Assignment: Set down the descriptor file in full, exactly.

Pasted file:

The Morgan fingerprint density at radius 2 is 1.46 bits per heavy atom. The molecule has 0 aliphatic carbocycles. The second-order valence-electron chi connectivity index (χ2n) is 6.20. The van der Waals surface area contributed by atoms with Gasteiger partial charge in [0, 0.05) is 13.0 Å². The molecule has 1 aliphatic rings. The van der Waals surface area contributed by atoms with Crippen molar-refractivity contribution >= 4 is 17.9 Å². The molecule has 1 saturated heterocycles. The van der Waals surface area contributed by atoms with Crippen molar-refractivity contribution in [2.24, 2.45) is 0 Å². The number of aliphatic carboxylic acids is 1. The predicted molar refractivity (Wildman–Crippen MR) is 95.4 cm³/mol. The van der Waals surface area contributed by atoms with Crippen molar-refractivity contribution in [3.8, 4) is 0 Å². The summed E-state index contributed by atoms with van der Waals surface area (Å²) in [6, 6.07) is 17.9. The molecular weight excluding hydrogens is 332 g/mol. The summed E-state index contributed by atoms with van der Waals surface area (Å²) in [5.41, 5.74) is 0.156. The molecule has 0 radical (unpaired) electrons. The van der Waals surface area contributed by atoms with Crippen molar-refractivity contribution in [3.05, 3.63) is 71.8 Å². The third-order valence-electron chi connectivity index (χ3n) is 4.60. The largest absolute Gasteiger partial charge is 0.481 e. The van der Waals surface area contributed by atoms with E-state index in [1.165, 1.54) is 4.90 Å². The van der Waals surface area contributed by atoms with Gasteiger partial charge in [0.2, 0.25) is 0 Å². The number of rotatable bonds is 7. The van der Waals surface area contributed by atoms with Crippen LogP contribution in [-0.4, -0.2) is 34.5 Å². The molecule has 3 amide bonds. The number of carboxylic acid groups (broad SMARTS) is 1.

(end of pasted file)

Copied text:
The Morgan fingerprint density at radius 2 is 1.46 bits per heavy atom. The molecule has 0 aliphatic carbocycles. The second-order valence-electron chi connectivity index (χ2n) is 6.20. The van der Waals surface area contributed by atoms with Gasteiger partial charge in [0, 0.05) is 13.0 Å². The molecule has 1 aliphatic rings. The van der Waals surface area contributed by atoms with Crippen molar-refractivity contribution >= 4 is 17.9 Å². The molecule has 1 saturated heterocycles. The van der Waals surface area contributed by atoms with Crippen molar-refractivity contribution in [2.24, 2.45) is 0 Å². The number of aliphatic carboxylic acids is 1. The predicted molar refractivity (Wildman–Crippen MR) is 95.4 cm³/mol. The van der Waals surface area contributed by atoms with Crippen molar-refractivity contribution in [3.8, 4) is 0 Å². The summed E-state index contributed by atoms with van der Waals surface area (Å²) in [6, 6.07) is 17.9. The molecular weight excluding hydrogens is 332 g/mol. The summed E-state index contributed by atoms with van der Waals surface area (Å²) in [5.41, 5.74) is 0.156. The molecule has 0 radical (unpaired) electrons. The van der Waals surface area contributed by atoms with Crippen molar-refractivity contribution in [3.05, 3.63) is 71.8 Å². The third-order valence-electron chi connectivity index (χ3n) is 4.60. The largest absolute Gasteiger partial charge is 0.481 e. The van der Waals surface area contributed by atoms with E-state index in [1.165, 1.54) is 4.90 Å². The van der Waals surface area contributed by atoms with Gasteiger partial charge in [0.2, 0.25) is 0 Å². The number of rotatable bonds is 7. The van der Waals surface area contributed by atoms with Crippen LogP contribution in [-0.4, -0.2) is 34.5 Å². The molecule has 3 amide bonds. The number of carboxylic acid groups (broad SMARTS) is 1.